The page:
Less than a quarter of American adults — 22.9 percent — get the minimum amount of exercise recommended by federal guidelines, according to a new study from the Centers for Disease Control and Prevention (CDC).
That percentage surpasses — barely — the U.S. government’s Healthy People 2020 target goal of 20.1 percent. Yet, as the CDC report also notes, the extent to which U.S. adults get enough exercise depends a lot on what state they live in, what their gender is and whether or not they’re working.
Minnesotans are, on average, better about exercising than people living in most other states, although we’re not at the top of the list.
Those bragging rights go to Colorado.
Why it matters
For the study, CDC researchers used data collected from the 2010-2015 National Health Interview Survey in all 50 states and the District of Columbia. As part of the survey, respondents are asked questions about health-related activities, including how much physical activity they get.
Federal physical activity guidelines recommend that adults aged 18 to 64 engage in at least 150 minutes of moderate intensity or 75 minutes of vigorous-intensity aerobic exercise each week, as well as twice-weekly muscle-strengthening activities.
People who meet those guidelines are at significantly lower risk for a variety of chronic medication conditions, including heart disease, type 2 diabetes, depression and certain types of cancer. They’re also less likely to develop a disability or to die prematurely.
What was found
The CDC study found that while 22.9 percent of adults nationally met the federal physical activity guidelines, the percentage varied widely by state, from a low of 13.5 percent in Mississippi to a high of 31.5 percent in Colorado.
Minnesota ranked ninth, with 27.7 percent of the state’s residents meeting the federal guidelines.
The CDC researchers say they were surprised that many of the states with the highest percentages of meeting the guidelines were in “cold weather” states.
“How are people in these states meeting these guidelines during the colder winter months?” two of the researchers wrote in a National Center for Health Statistics blog post about the study. “Are they participating in outdoor winter sports, do they exercise at indoor facilities, or some combination of outdoor and indoor activities? Unfortunately we can’t answer these questions with our data, but it would be interesting to know.”
The study also found that men were much more likely to work out than women. Nationally, 27.2 percent of men (ranging from 17.7 percent in South Dakota to 40.3 percent in the District of Columbia) and 18.7 percent of women (ranging from 9.7 percent in Mississippi to 31.5 percent in Colorado) got the minimum recommended amount of exercise.
Minnesota’s percentages were closer to the top end for both genders: 31.1 percent of Minnesotan men and 24.3 percent of Minnesotan women met the federal guidelines.
When people’s work status was taken into account, both men and women with jobs were more likely to exercise than their nonworking peers.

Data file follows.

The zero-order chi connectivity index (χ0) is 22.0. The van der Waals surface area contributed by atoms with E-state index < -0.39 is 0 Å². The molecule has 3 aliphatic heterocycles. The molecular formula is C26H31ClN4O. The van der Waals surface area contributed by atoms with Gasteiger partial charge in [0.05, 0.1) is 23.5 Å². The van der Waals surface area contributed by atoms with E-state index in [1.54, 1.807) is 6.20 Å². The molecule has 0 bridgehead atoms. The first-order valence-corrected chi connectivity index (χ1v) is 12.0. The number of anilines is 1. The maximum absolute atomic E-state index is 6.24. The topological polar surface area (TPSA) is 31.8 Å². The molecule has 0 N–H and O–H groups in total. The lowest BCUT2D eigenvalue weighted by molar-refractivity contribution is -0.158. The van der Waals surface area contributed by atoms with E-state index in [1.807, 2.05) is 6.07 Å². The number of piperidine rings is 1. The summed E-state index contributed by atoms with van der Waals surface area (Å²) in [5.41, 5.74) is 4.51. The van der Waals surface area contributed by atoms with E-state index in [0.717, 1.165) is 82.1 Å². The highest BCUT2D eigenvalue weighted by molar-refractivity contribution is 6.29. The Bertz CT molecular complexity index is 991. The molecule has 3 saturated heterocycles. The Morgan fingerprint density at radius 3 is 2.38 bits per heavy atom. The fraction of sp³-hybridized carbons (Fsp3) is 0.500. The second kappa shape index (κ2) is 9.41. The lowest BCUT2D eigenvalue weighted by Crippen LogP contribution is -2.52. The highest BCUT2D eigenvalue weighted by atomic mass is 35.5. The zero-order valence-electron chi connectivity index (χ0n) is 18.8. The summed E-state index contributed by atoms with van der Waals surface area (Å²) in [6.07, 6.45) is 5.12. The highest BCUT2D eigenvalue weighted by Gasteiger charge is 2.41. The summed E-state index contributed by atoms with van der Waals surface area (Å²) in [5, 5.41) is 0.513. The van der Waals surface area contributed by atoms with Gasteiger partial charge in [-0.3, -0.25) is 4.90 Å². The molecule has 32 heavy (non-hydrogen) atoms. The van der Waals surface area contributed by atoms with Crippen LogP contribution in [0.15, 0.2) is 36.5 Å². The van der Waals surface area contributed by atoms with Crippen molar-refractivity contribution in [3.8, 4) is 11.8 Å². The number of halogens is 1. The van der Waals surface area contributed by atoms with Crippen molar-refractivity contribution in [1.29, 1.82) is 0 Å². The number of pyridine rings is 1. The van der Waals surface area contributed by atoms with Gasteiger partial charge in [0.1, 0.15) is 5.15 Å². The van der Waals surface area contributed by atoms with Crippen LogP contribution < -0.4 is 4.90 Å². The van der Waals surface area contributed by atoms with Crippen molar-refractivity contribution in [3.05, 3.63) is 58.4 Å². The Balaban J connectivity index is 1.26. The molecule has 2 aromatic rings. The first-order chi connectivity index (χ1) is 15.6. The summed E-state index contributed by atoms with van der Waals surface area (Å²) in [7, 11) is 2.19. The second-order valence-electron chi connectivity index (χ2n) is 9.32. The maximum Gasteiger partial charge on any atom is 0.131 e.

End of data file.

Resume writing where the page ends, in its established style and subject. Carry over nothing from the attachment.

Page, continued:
That wasn’t true everywhere, however — including in Minnesota. A higher proportion (32.8 percent) of nonworking men in the state met the federal physical activity guidelines than did working men (30.5 percent).
Minnesota’s working women, on the other hand, were significantly more likely than its nonworking women to meet the guidelines (26.8 percent vs. 15.0 percent).
Limitations and implications
The study comes with caveats, of course. Most notably, the data included exercise done only during “leisure time,” or nonworking hours. Participants weren’t asked about physical activity done in the workplace or while commuting, and so those forms of activity were not measured. As the CDC researchers point out, people whose physical activity fits into those two categories may be less likely to engage in leisure-time physical activity.
Although active modes of commuting to work, such as walking or biking, has been associated with a reduced risk of cardiovascular disease and early death, on-the-job physical activity has not. In fact, as I reported in Second Opinion earlier this year, men with physically strenuous jobs may be at a higher risk of early death than men with sedentary jobs.
The health effects of occupational physical activity appear to be different from those of leisure-time physical activity — a phenomenon known as the “physical activity paradox.”
The study did find that states with higher percentages of professionals and managers relative to production workers were more likely to have higher percentages of working adults that met the federal physical activity guidelines.
Minnesota has the fourth-highest percentage of men (20.8 percent) and the sixth-highest percentage of women (22.4 percent) with professional jobs, according to the study’s data.
“The choices that Americans make regarding both their occupation and state of residence can have very real consequences for their morbidity, disability, and mortality,” the CDC researchers conclude.
FMI: You can read the CDC’s report online. You’ll find information on how to incorporate more physical activity into your daily life on the National Heart, Lung and Blood Institute’s website.